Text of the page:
Anger over CEO’s decision to ignore councillors’ vote
A LEADING Thurrock councillor has described an impasse over democratic process that led to condemnation of the council’s chief officer as “bitterly disappointing”.
Labour group leader Cllr Jane Pothecary spoke up after CEO Lyn Carpenter forced through her decision to increase the responsibility of a senior member of her staff – despite a vote of councillors vetoing her recommendation at last Wednesday’s meeting of the full council.
Yesterday (Monday, 24 June) the council announced that Roger Harris would serve as interim director of the council’s troubled children’s services department in addition to his other director responsibilities.
The move had been opposed by a number of councillors who said his workload would make it impossible to safeguard children in council care and the appointment and associated reorganisation of up to 75 per cent of the council’s services had been done without any reference to elected members.
A majority of councillors rejected her plan.
Now Cllr Pothercary has spoken up to say: “It’s bitterly disappointing that we have reached this point. What we saw on Wednesday was a complete breakdown in the relationship between officers and elected members.
“Councillors from all parties are angry, and rightly so, that they were forced into a position where they felt pressured into approving a doubling up of a role as crucial as director of children’s services with a number of other big areas of responsibility.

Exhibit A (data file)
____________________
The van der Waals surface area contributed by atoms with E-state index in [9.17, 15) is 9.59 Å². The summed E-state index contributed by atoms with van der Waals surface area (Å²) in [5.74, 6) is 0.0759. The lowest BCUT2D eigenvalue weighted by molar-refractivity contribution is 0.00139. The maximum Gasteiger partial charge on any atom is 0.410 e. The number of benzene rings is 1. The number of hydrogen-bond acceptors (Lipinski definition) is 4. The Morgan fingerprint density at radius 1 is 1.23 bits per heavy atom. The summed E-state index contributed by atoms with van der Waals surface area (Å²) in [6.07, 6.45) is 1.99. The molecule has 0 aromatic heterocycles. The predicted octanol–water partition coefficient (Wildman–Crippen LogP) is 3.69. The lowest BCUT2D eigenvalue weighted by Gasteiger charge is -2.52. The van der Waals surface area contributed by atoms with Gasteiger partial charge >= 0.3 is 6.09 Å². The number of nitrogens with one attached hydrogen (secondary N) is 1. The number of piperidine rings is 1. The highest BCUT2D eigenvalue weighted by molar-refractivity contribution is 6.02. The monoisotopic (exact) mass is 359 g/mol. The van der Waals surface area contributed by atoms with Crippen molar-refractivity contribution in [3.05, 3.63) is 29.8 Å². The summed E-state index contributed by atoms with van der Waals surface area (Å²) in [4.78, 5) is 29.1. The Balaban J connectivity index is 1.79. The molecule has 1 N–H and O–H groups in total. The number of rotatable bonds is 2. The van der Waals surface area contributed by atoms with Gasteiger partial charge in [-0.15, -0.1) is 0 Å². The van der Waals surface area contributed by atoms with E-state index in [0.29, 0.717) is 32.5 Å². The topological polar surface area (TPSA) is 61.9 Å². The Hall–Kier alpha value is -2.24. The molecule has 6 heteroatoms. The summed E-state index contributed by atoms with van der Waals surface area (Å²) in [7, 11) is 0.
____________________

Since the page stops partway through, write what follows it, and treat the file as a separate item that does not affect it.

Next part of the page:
“Rather than rubber stamp what we judged to be a bad decision for protecting Thurrock’s children, we rejected the proposal.
“Now it has been pushed through using delegated powers for a period of six months. It should never have reached this point. At every turn, democratically-elected councillors, who are accountable to the people of Thurrock, were shut out of this decision and treated as an afterthought.
“The Labour Group have raised concerns repeatedly in recent months about the council’s lack of consultation, engagement and democratic accountability. As elected councillors, we have felt increasingly sidelined as decisions have been taken without us, our voices ignored and our ability to challenge the council’s actions undermined.
“This cannot continue. Things must change.
“The council needs to take a long, hard look in the mirror and restore local councillors and the residents we represent to the heart of the decision-making process. That’s the point of democracy after all.”